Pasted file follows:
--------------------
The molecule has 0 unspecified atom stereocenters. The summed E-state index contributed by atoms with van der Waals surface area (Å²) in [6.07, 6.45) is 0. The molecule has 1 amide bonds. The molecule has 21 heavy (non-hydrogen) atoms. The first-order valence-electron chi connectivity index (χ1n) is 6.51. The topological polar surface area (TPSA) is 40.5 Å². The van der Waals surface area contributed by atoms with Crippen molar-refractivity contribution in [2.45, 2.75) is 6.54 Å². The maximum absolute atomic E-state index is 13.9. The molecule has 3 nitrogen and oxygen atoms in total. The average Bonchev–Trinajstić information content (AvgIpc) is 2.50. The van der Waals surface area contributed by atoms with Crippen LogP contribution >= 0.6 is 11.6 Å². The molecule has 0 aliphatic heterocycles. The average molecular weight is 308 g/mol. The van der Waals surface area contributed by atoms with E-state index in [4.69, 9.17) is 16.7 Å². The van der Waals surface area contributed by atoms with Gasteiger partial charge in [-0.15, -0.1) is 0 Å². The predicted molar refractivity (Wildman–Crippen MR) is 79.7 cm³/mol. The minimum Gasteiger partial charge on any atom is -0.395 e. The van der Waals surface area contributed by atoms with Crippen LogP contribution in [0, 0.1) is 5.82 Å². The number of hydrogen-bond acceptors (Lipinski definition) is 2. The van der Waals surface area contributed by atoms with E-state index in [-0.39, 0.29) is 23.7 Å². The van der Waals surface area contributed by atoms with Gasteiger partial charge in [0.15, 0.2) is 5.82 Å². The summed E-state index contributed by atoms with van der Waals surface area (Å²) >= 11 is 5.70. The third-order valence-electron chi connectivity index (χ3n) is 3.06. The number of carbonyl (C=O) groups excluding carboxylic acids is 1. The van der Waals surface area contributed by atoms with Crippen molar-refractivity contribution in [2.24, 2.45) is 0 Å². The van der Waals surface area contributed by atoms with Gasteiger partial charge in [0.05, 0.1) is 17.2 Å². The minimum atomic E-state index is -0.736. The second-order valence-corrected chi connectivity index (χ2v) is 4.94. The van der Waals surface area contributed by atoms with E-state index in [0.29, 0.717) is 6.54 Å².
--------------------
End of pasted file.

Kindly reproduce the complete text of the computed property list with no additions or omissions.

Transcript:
The molecule has 0 unspecified atom stereocenters. The summed E-state index contributed by atoms with van der Waals surface area (Å²) in [6.07, 6.45) is 0. The molecule has 1 amide bonds. The molecule has 21 heavy (non-hydrogen) atoms. The first-order valence-electron chi connectivity index (χ1n) is 6.51. The topological polar surface area (TPSA) is 40.5 Å². The van der Waals surface area contributed by atoms with Crippen molar-refractivity contribution in [2.45, 2.75) is 6.54 Å². The maximum absolute atomic E-state index is 13.9. The molecule has 3 nitrogen and oxygen atoms in total. The average Bonchev–Trinajstić information content (AvgIpc) is 2.50. The van der Waals surface area contributed by atoms with Crippen LogP contribution >= 0.6 is 11.6 Å². The molecule has 0 aliphatic heterocycles. The average molecular weight is 308 g/mol. The van der Waals surface area contributed by atoms with E-state index in [4.69, 9.17) is 16.7 Å². The van der Waals surface area contributed by atoms with Gasteiger partial charge in [-0.15, -0.1) is 0 Å². The predicted molar refractivity (Wildman–Crippen MR) is 79.7 cm³/mol. The minimum Gasteiger partial charge on any atom is -0.395 e. The van der Waals surface area contributed by atoms with Crippen LogP contribution in [0, 0.1) is 5.82 Å². The number of hydrogen-bond acceptors (Lipinski definition) is 2. The van der Waals surface area contributed by atoms with E-state index in [-0.39, 0.29) is 23.7 Å². The van der Waals surface area contributed by atoms with Gasteiger partial charge in [0.15, 0.2) is 5.82 Å². The summed E-state index contributed by atoms with van der Waals surface area (Å²) >= 11 is 5.70. The third-order valence-electron chi connectivity index (χ3n) is 3.06. The number of carbonyl (C=O) groups excluding carboxylic acids is 1. The van der Waals surface area contributed by atoms with Crippen molar-refractivity contribution in [2.24, 2.45) is 0 Å². The van der Waals surface area contributed by atoms with Gasteiger partial charge in [0.05, 0.1) is 17.2 Å². The minimum atomic E-state index is -0.736. The second-order valence-corrected chi connectivity index (χ2v) is 4.94. The van der Waals surface area contributed by atoms with E-state index in [0.29, 0.717) is 6.54 Å².